Shelton Benjamin leaves ROH:
Although he denied being contacted by WWE, Shelton Benjamin return rumors have resurfaced now that his ROH deal is through.
According to the Wrestling Observer Benjamin requested his release to pursue WWE negotiations.
This doesn’t mean he’s immediately leaving ROH, but is no longer contractually restricted from jumping ship.
As previously reported WWE are looking to re-sign former stars that are young enough to perform good matches and put over the next generation of talent.
“There is a very likely possibility, I feel like I’ve got some unfinished business there,” said MVP.
“I would say there is a very realistic chance if it’s up to me barring injury or any unforeseen circumstances, before it is all said and done I will probably show up in a WWE ring again.”
Slammy Awards voting fixed:
As with most of WWE’s voting gimmicks, this year’s WWE Slammy Awards are strongly suspected of being rigged.
Despite plugging the WWE App for voting, the winners envelopes were placed on the podium before the segments took place, while people were still voting. At no point did they display percentages or voting numbers.
There’s no way the company could have produced winner envelopes so quickly if voting was legitimate.
Most likely the winners were decided long in advance and stars like Flair were informed in the back. The envelopes were just props.
When Wrestling was Golden:
The UK’s BBC have produced an excellent documentary on the rise and fall of British professional wrestling.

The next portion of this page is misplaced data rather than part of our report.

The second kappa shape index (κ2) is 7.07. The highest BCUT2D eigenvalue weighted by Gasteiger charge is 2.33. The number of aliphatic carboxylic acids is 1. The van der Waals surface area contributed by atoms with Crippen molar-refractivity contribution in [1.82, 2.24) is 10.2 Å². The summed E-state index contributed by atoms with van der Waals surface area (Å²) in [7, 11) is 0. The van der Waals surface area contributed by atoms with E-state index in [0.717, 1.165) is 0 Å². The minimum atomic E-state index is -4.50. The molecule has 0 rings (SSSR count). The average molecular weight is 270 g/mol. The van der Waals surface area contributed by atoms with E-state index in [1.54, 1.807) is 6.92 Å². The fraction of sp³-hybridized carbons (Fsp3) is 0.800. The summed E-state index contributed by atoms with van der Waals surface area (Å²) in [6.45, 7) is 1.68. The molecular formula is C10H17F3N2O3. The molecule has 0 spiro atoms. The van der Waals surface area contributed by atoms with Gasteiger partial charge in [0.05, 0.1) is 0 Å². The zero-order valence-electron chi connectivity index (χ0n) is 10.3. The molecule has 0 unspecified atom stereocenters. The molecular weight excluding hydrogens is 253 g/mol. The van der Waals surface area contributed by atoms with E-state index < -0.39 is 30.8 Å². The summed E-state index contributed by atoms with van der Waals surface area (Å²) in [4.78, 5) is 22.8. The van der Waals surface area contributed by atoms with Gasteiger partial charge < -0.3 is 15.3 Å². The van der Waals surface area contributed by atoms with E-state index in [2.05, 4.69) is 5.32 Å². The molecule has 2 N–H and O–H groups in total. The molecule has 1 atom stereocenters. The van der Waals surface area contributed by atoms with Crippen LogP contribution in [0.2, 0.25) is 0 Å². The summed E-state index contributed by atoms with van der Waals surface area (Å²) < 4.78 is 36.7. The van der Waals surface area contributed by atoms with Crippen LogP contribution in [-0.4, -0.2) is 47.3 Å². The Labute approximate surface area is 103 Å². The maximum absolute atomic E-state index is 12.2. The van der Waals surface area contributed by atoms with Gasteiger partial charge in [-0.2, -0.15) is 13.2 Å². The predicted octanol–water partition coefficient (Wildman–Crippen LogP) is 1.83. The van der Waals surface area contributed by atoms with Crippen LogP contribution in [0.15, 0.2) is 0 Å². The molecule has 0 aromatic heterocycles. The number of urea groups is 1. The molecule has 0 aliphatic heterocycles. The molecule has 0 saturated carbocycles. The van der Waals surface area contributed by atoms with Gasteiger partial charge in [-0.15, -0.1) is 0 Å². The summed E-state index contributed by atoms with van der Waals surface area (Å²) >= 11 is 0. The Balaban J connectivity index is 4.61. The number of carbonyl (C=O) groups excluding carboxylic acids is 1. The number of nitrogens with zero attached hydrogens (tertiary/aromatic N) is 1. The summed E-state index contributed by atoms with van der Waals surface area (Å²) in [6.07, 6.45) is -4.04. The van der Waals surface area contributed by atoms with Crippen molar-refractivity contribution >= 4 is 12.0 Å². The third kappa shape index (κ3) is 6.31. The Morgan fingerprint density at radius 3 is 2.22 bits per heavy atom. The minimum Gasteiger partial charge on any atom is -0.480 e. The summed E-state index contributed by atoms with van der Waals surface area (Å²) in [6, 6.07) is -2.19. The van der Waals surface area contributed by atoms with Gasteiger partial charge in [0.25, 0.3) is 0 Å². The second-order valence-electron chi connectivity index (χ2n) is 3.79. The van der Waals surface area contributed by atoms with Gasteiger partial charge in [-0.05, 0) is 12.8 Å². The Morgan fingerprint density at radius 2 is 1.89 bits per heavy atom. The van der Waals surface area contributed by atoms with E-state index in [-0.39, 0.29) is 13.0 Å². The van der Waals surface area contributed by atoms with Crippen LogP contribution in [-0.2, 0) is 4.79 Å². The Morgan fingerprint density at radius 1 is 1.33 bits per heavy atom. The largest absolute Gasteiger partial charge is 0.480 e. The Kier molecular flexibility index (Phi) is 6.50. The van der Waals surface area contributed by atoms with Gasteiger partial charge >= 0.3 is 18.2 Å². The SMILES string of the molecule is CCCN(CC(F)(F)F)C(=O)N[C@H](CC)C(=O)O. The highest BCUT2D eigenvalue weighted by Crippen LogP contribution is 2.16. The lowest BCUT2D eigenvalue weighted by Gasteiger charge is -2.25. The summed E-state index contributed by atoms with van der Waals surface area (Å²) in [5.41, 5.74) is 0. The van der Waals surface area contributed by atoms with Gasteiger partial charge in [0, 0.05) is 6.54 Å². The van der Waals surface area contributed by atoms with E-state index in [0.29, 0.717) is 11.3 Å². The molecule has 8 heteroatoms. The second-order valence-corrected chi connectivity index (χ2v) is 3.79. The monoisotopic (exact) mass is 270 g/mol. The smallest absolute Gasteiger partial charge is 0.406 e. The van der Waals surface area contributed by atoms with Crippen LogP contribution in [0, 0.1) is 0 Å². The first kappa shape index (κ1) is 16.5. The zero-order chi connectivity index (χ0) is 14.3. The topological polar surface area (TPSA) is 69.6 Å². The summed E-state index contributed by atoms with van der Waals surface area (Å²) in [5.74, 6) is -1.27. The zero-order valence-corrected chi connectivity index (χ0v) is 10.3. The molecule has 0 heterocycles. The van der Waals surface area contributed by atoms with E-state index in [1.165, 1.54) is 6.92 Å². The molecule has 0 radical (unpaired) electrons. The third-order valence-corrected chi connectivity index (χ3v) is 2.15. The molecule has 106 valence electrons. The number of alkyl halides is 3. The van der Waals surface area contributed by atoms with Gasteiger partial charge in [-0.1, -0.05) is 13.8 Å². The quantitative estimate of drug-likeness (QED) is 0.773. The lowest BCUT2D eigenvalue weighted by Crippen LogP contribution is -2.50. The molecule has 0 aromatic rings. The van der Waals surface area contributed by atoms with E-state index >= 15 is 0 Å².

When Wrestling was Golden: Grapples, Grunts and Grannies, looks at the sport’s semi-legitimate beginnings, it’s outlawing by the Government, re-emerging as a TV staple, and its demise at the hands of snobby executives that saw it as low brow and unmarketable.
UK viewers can watch the documentary online through the BBC iPlayer service.
Timeshift turns back the clock to a time when villains wore silver capes, grannies swooned at the sight of bulky men in latex and the most masculine man in the country was called Shirley. In its heyday, British professional wrestling attracted huge TV audiences and made household names of generations of wrestlers from Mick McManus and Jackie ‘Mr TV’ Pallo to Giant Haystacks and Big Daddy. With contributions from inside the world of wrestling and surprising fans such as artist Peter Blake, this is an affectionate and lively portrait of a lost era of simpler pleasures, both in and out of the ring.
Category: Wrestling News | Tags: MVP